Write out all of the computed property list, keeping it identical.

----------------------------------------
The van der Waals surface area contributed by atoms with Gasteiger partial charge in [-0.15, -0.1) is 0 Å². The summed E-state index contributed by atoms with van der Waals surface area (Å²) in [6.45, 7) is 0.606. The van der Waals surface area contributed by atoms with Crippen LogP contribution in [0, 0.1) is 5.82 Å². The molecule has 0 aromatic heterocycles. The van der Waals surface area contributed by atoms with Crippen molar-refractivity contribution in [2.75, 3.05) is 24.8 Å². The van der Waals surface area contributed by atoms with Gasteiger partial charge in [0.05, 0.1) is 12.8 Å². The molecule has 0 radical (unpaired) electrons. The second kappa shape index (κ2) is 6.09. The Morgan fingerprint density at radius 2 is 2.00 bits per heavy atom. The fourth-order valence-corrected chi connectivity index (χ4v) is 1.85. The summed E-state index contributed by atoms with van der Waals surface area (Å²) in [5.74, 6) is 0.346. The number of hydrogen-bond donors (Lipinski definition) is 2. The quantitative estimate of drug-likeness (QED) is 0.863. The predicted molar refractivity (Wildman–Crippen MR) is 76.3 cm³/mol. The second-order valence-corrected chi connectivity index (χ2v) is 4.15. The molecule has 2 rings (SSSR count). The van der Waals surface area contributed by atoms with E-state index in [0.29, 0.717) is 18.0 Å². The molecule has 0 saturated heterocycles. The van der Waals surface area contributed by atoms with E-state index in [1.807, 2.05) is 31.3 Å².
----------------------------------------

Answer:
The van der Waals surface area contributed by atoms with Gasteiger partial charge in [-0.15, -0.1) is 0 Å². The summed E-state index contributed by atoms with van der Waals surface area (Å²) in [6.45, 7) is 0.606. The van der Waals surface area contributed by atoms with Crippen LogP contribution in [0, 0.1) is 5.82 Å². The molecule has 0 aromatic heterocycles. The van der Waals surface area contributed by atoms with Crippen molar-refractivity contribution in [2.75, 3.05) is 24.8 Å². The van der Waals surface area contributed by atoms with Gasteiger partial charge in [0.05, 0.1) is 12.8 Å². The molecule has 0 radical (unpaired) electrons. The second kappa shape index (κ2) is 6.09. The Morgan fingerprint density at radius 2 is 2.00 bits per heavy atom. The fourth-order valence-corrected chi connectivity index (χ4v) is 1.85. The summed E-state index contributed by atoms with van der Waals surface area (Å²) in [5.74, 6) is 0.346. The number of hydrogen-bond donors (Lipinski definition) is 2. The quantitative estimate of drug-likeness (QED) is 0.863. The predicted molar refractivity (Wildman–Crippen MR) is 76.3 cm³/mol. The second-order valence-corrected chi connectivity index (χ2v) is 4.15. The molecule has 2 rings (SSSR count). The van der Waals surface area contributed by atoms with E-state index in [0.29, 0.717) is 18.0 Å². The molecule has 0 saturated heterocycles. The van der Waals surface area contributed by atoms with E-state index in [1.807, 2.05) is 31.3 Å².